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Japan to Release Australian Anti-Whaling Activists


Activists from Forest Rescue - Geoffrey Owen Tuxworth, 47, Simon Peterffy, 44, and Glen Pendlebury, 27- aboard the Sea Shepherd Conservation Society's vessel, the Steve Irwin, in Freemantle, Australia (File).

Activists from Forest Rescue - Geoffrey Owen Tuxworth, 47, Simon Peterffy, 44, and Glen Pendlebury, 27- aboard the Sea Shepherd Conservation Society's vessel, the Steve Irwin, in Freemantle, Australia (File).

Australia has welcomed Japan's decision to release without charge three anti-whaling activists who boarded a Japanese whaling support vessel two days ago. The Canberra government has warned protest groups that they might not receive such lenient treatment in the future.

The three Australian activists were expected to be taken to Japan to face criminal charges. But authorities in Tokyo have decided, instead, to release the men.

Australia will send a customs vessel to collect the men and take them back to Australia.

The trio, members of the Australian environmental group Forest Rescue, boarded the Shonan Maru 2 as it was sailing off the coast of southwestern Australia Sunday.

The activists were helped by the Sea Shepherd Conservation Society, which is tailing the Japanese whaling fleet as it heads towards the Southern Ocean. The Sea Shepherd has harassed Japanese whalers for years as part of a campaign to stop whale hunting in the Antarctic Ocean.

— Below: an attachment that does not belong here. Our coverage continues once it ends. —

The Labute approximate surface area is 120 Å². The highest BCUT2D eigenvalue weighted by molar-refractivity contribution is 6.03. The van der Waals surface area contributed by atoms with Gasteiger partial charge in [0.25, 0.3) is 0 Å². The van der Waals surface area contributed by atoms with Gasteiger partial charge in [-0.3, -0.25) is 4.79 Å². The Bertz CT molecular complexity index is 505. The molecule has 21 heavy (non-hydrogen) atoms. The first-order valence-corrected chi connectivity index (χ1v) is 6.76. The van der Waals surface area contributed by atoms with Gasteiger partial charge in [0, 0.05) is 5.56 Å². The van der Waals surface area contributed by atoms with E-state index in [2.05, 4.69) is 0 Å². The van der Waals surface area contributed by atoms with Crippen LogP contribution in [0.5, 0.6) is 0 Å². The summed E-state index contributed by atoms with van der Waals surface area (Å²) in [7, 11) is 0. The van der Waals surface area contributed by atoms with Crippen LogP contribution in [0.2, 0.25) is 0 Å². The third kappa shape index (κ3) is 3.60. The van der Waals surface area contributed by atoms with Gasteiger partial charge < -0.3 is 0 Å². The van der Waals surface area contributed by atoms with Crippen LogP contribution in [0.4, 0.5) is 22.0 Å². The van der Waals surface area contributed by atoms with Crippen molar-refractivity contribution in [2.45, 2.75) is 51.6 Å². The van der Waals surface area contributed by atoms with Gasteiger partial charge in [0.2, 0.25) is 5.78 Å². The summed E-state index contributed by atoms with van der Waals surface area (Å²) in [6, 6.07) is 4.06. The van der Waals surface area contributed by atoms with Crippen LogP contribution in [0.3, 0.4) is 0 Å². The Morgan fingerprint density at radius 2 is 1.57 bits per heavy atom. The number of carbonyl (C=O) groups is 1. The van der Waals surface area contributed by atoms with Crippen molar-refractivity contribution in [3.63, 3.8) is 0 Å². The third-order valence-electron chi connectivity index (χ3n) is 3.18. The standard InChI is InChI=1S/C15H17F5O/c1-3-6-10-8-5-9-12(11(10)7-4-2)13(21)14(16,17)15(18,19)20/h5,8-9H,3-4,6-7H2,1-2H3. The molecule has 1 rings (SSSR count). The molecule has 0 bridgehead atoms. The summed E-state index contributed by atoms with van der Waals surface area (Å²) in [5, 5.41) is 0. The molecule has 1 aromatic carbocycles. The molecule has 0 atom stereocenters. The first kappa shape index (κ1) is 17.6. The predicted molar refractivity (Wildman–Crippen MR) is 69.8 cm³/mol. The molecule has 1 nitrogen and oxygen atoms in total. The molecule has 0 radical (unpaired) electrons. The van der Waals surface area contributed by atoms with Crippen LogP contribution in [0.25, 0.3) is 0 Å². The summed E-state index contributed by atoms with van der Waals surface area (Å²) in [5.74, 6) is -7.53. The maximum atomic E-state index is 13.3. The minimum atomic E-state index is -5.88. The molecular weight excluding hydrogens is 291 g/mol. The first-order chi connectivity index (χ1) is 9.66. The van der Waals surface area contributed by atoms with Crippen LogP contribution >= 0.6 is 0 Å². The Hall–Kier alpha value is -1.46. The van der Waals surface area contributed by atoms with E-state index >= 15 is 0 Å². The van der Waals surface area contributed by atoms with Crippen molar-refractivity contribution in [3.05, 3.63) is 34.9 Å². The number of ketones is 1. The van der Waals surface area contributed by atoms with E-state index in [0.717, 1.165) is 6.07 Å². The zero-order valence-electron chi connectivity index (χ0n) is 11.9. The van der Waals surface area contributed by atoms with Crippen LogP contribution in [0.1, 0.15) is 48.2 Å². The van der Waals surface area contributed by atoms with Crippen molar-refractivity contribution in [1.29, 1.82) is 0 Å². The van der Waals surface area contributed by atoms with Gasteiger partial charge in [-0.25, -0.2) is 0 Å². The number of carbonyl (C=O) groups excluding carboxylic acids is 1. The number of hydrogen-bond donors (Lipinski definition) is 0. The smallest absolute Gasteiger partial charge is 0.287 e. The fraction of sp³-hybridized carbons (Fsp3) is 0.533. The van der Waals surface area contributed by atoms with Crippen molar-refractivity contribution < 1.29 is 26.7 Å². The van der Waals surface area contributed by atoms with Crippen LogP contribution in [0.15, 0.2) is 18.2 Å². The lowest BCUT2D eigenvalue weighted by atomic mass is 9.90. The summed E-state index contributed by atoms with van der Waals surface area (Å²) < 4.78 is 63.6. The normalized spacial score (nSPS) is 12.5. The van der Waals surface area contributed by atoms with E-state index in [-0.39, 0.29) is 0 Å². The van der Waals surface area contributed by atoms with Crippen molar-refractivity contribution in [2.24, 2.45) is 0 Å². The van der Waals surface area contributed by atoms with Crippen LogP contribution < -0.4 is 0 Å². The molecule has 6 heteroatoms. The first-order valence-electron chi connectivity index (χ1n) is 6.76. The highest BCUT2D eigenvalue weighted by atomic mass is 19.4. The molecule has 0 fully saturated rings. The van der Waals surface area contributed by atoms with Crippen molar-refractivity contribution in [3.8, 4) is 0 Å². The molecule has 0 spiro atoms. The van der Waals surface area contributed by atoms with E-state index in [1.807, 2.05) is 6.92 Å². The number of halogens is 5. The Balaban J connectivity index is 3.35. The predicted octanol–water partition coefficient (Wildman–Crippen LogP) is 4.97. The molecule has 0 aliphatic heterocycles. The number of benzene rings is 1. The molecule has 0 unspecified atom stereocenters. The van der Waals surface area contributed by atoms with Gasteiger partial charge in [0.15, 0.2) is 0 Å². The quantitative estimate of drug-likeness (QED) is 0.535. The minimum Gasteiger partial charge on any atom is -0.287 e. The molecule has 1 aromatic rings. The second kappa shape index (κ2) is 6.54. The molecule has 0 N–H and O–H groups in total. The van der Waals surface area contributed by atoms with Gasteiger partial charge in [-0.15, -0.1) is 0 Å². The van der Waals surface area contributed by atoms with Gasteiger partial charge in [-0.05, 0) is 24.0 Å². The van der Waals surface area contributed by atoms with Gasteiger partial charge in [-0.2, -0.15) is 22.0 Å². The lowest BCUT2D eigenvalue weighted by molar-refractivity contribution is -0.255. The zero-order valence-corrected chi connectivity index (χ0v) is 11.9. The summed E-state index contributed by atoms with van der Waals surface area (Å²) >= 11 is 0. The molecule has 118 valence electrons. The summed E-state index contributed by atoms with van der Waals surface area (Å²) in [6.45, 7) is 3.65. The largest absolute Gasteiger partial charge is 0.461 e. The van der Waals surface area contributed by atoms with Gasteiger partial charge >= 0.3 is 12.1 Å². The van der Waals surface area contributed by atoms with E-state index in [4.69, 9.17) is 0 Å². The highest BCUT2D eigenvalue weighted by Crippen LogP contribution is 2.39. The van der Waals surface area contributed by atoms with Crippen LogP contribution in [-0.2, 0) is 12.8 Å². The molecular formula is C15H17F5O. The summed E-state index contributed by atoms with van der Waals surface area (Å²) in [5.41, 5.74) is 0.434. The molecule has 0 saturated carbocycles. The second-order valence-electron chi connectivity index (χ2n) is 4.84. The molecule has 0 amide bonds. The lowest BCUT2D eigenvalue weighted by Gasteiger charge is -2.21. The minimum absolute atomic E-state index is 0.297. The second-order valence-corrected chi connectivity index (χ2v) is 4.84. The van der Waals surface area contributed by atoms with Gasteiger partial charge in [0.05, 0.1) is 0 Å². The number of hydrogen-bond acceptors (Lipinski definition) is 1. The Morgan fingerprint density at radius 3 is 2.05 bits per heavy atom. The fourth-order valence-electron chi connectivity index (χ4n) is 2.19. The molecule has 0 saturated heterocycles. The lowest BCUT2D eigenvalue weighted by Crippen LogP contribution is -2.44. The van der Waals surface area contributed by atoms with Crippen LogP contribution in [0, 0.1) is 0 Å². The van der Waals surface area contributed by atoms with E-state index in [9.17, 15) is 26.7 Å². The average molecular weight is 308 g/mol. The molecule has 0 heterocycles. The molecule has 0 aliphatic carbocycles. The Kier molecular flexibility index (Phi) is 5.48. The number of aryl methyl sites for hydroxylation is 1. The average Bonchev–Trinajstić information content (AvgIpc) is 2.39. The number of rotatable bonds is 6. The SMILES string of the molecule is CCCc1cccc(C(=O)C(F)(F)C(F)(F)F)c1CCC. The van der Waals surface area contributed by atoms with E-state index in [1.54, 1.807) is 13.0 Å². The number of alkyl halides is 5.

Australia’s attorney general, Nicola Roxon, is critical of the protesters’ actions and says the best place to oppose whaling is in the courts.

“We will as a government abide by the law. We call on all Australian citizens to abide by the law," Roxon said. "These men who put themselves in quite extreme risk could have been heading to Japan for charges to be laid there. That's something that anyone who might contemplate taking such hazardous action in the future ought contemplate very carefully.”

Anti-whaling activist Rowan Davidson says conservationists will continue to try to disrupt the whaling fleet in Antarctic waters.

“We don't write the rules of the game. We just play it hard like they do, and we will use whatever means we can," Davidson said. "We're into non-violent direct action and we'll do whatever we need to do. If that means creating diplomatic incidents for the government, so be it.”

Japan introduced what it calls "scientific" whaling to circumvent a 1986 ban on commercial whaling. It says it has a right to monitor the whales' impact on its fishing industry. The meat from the Japanese kills ends up in the market place.

Last year, Australia filed a complaint against Japan at the International Court of Justice in The Hague to stop Southern Ocean scientific whaling.

A decision is expected as early as 2013.

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